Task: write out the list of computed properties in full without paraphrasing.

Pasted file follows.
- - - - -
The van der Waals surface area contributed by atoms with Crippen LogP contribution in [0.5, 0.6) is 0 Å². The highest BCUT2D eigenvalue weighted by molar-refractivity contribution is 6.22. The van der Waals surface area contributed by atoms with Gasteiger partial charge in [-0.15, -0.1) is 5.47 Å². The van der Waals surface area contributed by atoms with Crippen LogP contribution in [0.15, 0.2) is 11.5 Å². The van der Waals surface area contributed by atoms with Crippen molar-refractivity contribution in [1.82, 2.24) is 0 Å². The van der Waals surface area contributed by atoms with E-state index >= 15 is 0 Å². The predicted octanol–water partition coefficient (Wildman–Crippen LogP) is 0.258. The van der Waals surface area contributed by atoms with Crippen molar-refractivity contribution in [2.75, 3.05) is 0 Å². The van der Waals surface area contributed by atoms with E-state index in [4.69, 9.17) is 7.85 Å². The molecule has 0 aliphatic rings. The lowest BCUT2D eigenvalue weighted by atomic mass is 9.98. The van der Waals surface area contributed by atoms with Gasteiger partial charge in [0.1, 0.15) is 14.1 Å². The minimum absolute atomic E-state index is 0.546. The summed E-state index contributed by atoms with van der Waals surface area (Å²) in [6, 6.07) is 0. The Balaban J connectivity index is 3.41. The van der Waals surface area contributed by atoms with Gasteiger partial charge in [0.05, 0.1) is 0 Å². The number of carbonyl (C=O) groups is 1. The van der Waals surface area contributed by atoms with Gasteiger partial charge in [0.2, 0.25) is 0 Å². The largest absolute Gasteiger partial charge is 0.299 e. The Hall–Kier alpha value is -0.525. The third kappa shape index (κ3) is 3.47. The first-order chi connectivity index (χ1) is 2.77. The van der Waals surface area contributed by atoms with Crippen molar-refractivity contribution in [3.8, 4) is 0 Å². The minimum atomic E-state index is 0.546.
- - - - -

The van der Waals surface area contributed by atoms with Crippen LogP contribution in [0.5, 0.6) is 0 Å². The highest BCUT2D eigenvalue weighted by molar-refractivity contribution is 6.22. The van der Waals surface area contributed by atoms with Gasteiger partial charge in [-0.15, -0.1) is 5.47 Å². The van der Waals surface area contributed by atoms with Crippen LogP contribution in [0.15, 0.2) is 11.5 Å². The van der Waals surface area contributed by atoms with Crippen molar-refractivity contribution in [1.82, 2.24) is 0 Å². The van der Waals surface area contributed by atoms with E-state index >= 15 is 0 Å². The predicted octanol–water partition coefficient (Wildman–Crippen LogP) is 0.258. The van der Waals surface area contributed by atoms with Crippen molar-refractivity contribution in [2.75, 3.05) is 0 Å². The van der Waals surface area contributed by atoms with E-state index in [4.69, 9.17) is 7.85 Å². The molecule has 0 aliphatic rings. The lowest BCUT2D eigenvalue weighted by atomic mass is 9.98. The van der Waals surface area contributed by atoms with Gasteiger partial charge in [0.1, 0.15) is 14.1 Å². The minimum absolute atomic E-state index is 0.546. The summed E-state index contributed by atoms with van der Waals surface area (Å²) in [6, 6.07) is 0. The Balaban J connectivity index is 3.41. The van der Waals surface area contributed by atoms with Gasteiger partial charge in [0.05, 0.1) is 0 Å². The number of carbonyl (C=O) groups is 1. The van der Waals surface area contributed by atoms with Gasteiger partial charge in [0.2, 0.25) is 0 Å². The largest absolute Gasteiger partial charge is 0.299 e. The Hall–Kier alpha value is -0.525. The third kappa shape index (κ3) is 3.47. The first-order chi connectivity index (χ1) is 2.77. The van der Waals surface area contributed by atoms with Crippen molar-refractivity contribution in [3.8, 4) is 0 Å². The minimum atomic E-state index is 0.546.